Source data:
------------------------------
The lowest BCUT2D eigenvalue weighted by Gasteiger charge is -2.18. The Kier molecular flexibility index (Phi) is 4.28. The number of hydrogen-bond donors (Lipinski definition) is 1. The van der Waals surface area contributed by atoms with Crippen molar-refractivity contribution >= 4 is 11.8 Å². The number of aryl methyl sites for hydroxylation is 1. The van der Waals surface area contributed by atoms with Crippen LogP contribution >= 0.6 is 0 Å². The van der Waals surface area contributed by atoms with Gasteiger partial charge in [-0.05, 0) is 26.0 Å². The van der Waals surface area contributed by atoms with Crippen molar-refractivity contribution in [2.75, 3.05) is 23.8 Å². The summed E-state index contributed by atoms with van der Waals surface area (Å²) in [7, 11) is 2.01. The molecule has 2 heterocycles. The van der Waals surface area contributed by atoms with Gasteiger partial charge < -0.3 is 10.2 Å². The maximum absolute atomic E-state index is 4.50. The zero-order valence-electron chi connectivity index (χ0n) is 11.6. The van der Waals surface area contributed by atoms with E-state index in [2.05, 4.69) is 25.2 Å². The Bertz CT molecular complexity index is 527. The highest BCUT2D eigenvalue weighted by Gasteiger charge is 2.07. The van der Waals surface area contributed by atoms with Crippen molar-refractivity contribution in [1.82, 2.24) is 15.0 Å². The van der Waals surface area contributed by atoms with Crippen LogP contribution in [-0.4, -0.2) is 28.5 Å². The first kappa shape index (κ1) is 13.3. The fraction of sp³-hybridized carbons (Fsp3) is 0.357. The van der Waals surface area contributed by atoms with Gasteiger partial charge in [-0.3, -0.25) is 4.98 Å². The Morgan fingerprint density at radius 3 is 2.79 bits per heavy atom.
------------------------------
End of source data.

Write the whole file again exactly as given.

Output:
The lowest BCUT2D eigenvalue weighted by Gasteiger charge is -2.18. The Kier molecular flexibility index (Phi) is 4.28. The number of hydrogen-bond donors (Lipinski definition) is 1. The van der Waals surface area contributed by atoms with Crippen molar-refractivity contribution >= 4 is 11.8 Å². The number of aryl methyl sites for hydroxylation is 1. The van der Waals surface area contributed by atoms with Crippen LogP contribution >= 0.6 is 0 Å². The van der Waals surface area contributed by atoms with Gasteiger partial charge in [-0.05, 0) is 26.0 Å². The van der Waals surface area contributed by atoms with Crippen molar-refractivity contribution in [2.75, 3.05) is 23.8 Å². The summed E-state index contributed by atoms with van der Waals surface area (Å²) in [7, 11) is 2.01. The molecule has 2 heterocycles. The van der Waals surface area contributed by atoms with Gasteiger partial charge < -0.3 is 10.2 Å². The maximum absolute atomic E-state index is 4.50. The zero-order valence-electron chi connectivity index (χ0n) is 11.6. The van der Waals surface area contributed by atoms with E-state index in [2.05, 4.69) is 25.2 Å². The Bertz CT molecular complexity index is 527. The highest BCUT2D eigenvalue weighted by Gasteiger charge is 2.07. The van der Waals surface area contributed by atoms with Crippen molar-refractivity contribution in [1.82, 2.24) is 15.0 Å². The van der Waals surface area contributed by atoms with Crippen LogP contribution in [-0.4, -0.2) is 28.5 Å². The first kappa shape index (κ1) is 13.3. The fraction of sp³-hybridized carbons (Fsp3) is 0.357. The van der Waals surface area contributed by atoms with Gasteiger partial charge in [-0.3, -0.25) is 4.98 Å². The Morgan fingerprint density at radius 3 is 2.79 bits per heavy atom.